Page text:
The Rising

With demography on its side, the emerging Democratic majority is about to arrive.
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Illustration by Ben Gibson

The future of the Democratic Party, conveniently enough, looks a lot like its present presidential nominee: northern, metropolitan and cosmopolitan, multiracial, well-educated but not especially high-income (until recent developments turned him into a best-selling author), and, most of all, newly confident. The extent to which Obama personifies the contemporary Democratic coalition makes for a useful shorthand, and it’s no coincidence—the reconsolidated, post-Reagan, post-Clinton Democratic Party can win a national majority, but only by pulling together an incredibly diverse coalition.

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The Atlantic's 2008 Presidential Election Campaign Supplement
An Atlantic chronicle of the campaign so far.

In congressional elections, this diversity isn’t necessarily a problem, because most districts have a specific dominant demographic and can elect a member of Congress appropriate to the constituency.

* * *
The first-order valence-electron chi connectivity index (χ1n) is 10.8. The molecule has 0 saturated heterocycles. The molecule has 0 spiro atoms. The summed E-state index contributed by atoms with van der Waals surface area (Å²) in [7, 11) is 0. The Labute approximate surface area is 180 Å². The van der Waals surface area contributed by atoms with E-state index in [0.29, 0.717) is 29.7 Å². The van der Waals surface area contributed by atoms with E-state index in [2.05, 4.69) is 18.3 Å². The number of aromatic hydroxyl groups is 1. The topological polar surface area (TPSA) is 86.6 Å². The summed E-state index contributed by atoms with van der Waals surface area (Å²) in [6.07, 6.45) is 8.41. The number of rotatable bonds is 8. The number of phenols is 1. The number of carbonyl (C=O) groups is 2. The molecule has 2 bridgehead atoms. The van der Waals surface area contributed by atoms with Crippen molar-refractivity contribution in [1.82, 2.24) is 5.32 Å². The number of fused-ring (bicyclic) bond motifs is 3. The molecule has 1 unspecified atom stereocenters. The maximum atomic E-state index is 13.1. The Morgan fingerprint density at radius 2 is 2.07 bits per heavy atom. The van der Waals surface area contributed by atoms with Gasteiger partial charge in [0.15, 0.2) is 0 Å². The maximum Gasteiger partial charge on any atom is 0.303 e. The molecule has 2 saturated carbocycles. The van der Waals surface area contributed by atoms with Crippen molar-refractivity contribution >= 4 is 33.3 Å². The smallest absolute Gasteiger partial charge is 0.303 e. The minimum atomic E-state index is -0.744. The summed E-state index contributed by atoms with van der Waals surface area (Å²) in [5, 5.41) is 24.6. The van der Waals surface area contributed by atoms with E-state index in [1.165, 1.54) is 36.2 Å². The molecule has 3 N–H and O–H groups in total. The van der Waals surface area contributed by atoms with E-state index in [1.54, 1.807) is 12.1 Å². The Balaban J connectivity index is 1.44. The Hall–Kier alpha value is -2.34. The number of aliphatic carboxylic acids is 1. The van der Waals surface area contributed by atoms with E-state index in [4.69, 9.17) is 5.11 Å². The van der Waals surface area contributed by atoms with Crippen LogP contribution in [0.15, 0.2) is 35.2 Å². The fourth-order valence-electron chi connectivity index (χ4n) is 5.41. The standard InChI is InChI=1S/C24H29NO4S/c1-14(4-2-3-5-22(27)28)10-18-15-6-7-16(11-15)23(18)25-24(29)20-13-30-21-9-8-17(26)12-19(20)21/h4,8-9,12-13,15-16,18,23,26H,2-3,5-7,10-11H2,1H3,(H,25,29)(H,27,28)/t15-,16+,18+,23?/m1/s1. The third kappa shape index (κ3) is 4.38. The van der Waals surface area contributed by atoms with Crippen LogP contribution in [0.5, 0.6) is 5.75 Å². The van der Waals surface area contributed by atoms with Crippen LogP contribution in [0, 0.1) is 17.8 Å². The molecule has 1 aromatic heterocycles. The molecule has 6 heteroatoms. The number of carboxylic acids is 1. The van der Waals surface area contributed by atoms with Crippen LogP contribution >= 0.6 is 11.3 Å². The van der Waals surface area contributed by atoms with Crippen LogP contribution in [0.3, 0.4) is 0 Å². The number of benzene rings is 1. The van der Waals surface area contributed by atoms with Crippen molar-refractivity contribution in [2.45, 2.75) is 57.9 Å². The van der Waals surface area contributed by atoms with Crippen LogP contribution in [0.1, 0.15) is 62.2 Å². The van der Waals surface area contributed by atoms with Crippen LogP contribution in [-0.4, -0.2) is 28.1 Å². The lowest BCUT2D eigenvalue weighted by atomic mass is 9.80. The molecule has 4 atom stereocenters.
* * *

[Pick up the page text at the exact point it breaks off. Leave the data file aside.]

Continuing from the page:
In national politics, however, it gives a distinct advantage to unusual characters like Bill Clinton (the “first black president,” who was also “Bubba” from Arkansas and a Rhodes Scholar to boot), and now Obama. But even a half-black Harvard Law School–educated community organizer from Kansas or Hawaii or Chicago can’t quite embody the Democrats’ entire unwieldy agglomeration of African Americans, Hispanics, Asians, secular whites, union members, and food-stamp recipients. So the coalition is perpetually at risk of fragmenting, as is clear from Obama’s likely difficulty in persuading older, white, Social Security–dependent retirees (who ought to back the party of entitlements) to pull the lever for him.

But the good news for Democrats is that their swatches of the American patchwork, though they fit together less well than do the GOP’s, are mostly the swatches that are growing. Every year, the proportion of seculars in the population expands, while the proportion of non-Hispanic whites shrinks, as does that of the party’s most problematic demographic—whites with no college degrees. These trends prompted John Judis and Ruy Teixeira to posit an “emerging Democratic majority.” Although their book was published soon after the country’s post-9/11 swing to the right made their thesis seem foolish, today the underlying pro-Democratic trends seem real enough. The growth of favorable demographic groups, combined with new ways of using the Internet to mobilize educated liberal professionals, has helped drive Obama’s primary victory and a new sense of progressive self-confidence. Demo­crats from Obama down are calculating that the failures of the Bush years make it possible to sell the country on an agenda that revives the big liberal ambitions of decades past, albeit with substantial specific changes.